In short, Such Is Life 'reflects the preoccupations of [the 1890s]: contemporary capitalism, ardent Australian nationalism, the difficulties of pioneering pastoralism, and speculation about a future Australian civilization. It was instantly seen as a major example of the "radical nationalism" of the time and praised for its realistic representation of life on the frontier in the 1880s. But it was forty years before many readers realized that the novel was also a subtle comment on fiction itself and that within it were hidden stories that revealed a world of "romance" within its "realist" representation of life. Such Is Life can be read as the first experimental novel in Australian literature and the first Australian literary expression of a twentieth-century sensibility of the provisionality of life and reality.' (Julian Croft, 'Joseph Furphy.' in Dictionary of Literary Biography Vol. 230.)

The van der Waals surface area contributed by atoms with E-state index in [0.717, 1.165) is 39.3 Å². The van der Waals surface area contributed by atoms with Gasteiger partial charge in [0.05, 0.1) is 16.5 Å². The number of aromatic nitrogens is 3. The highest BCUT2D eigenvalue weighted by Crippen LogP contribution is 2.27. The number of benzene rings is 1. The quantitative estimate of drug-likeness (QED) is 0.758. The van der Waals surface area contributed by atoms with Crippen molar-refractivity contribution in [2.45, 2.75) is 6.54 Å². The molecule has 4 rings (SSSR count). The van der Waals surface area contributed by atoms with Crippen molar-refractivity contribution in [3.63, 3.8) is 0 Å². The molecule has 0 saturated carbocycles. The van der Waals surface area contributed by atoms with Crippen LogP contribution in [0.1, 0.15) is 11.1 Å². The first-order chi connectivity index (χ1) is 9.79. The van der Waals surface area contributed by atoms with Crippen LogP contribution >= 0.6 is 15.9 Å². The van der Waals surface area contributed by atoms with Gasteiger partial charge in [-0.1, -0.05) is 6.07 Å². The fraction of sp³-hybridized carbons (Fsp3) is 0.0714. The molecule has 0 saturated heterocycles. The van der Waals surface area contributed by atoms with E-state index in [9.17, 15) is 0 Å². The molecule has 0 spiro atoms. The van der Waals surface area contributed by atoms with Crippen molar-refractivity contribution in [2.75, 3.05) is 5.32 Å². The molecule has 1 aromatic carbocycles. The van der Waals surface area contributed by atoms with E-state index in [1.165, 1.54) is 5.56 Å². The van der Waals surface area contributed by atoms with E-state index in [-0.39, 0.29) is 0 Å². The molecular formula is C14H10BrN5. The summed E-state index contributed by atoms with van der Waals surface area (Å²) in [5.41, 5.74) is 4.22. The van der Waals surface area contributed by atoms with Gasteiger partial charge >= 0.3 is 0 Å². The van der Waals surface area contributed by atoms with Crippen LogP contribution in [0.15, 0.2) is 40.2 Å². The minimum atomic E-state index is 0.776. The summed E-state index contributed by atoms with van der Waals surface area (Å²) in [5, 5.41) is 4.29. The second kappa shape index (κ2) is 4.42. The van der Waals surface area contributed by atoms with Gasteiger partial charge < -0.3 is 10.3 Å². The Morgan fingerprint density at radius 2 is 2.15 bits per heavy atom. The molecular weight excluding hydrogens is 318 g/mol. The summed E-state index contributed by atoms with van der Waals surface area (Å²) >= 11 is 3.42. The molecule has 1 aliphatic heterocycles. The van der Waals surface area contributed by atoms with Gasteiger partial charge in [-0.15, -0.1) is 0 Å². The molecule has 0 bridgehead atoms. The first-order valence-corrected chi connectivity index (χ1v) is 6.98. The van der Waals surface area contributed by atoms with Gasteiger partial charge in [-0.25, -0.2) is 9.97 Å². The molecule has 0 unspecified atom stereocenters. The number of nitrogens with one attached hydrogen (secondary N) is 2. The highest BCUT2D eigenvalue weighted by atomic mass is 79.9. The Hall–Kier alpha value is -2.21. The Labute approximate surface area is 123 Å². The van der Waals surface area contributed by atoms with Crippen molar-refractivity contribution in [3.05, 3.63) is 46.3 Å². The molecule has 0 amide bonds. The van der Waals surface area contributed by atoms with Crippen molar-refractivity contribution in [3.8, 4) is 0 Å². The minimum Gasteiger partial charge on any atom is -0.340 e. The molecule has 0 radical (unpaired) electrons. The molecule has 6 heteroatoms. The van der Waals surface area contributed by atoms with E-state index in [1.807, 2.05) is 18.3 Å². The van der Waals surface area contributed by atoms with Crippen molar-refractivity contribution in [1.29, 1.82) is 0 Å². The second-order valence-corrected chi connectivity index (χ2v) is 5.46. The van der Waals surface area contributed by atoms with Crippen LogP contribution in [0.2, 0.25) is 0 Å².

Sydney : Angus and Robertson , 1962
y separately published work icon Capricornia : A Novel Xavier Herbert , Sydney : Publicist Publishing Company , 1938 Z352152 1938 single work novel (taught in 7 units)

Arriving in Capricornia (a fictional name for the Northern Territory) in 1904 with his brother Oscar, Mark Shillingworth soon becomes part of the flotsam and jetsam of Port Zodiac (Darwin) society. Dismissed from the public service for drunkenness, Mark forms a brief relationship with an Aboriginal woman and fathers a son, whom he deserts and who acquires the name of Naw-Nim (no-name). After killing a Chinese shopkeeper, Norman disappears from view until the second half of the novel.

Oscar, the respectable contrast to Mark, marries and tries to establish himself on a Capricornian cattle station, Red Ochre, but is deserted by his wife and eventually returns for a time to Batman (Melbourne), accompanied by his daughter Marigold and foster son Norman, who has been sent to him after Mark's desertion.

Oscar rejects the plea of a former employee, Peter Differ, to see to the welfare of his daughter Constance; Constance Differ is placed under the 'protection' of Humboldt Lace, a Protector of Aborigines, who seduces her and then marries her off to another man of Aboriginal descent. Forced into prostitution, Constance is dying of consumption when discovered by a railway fitter, Tim O'Cannon, who will take care of Constance's daughter, Tocky, until his own death in a train accident.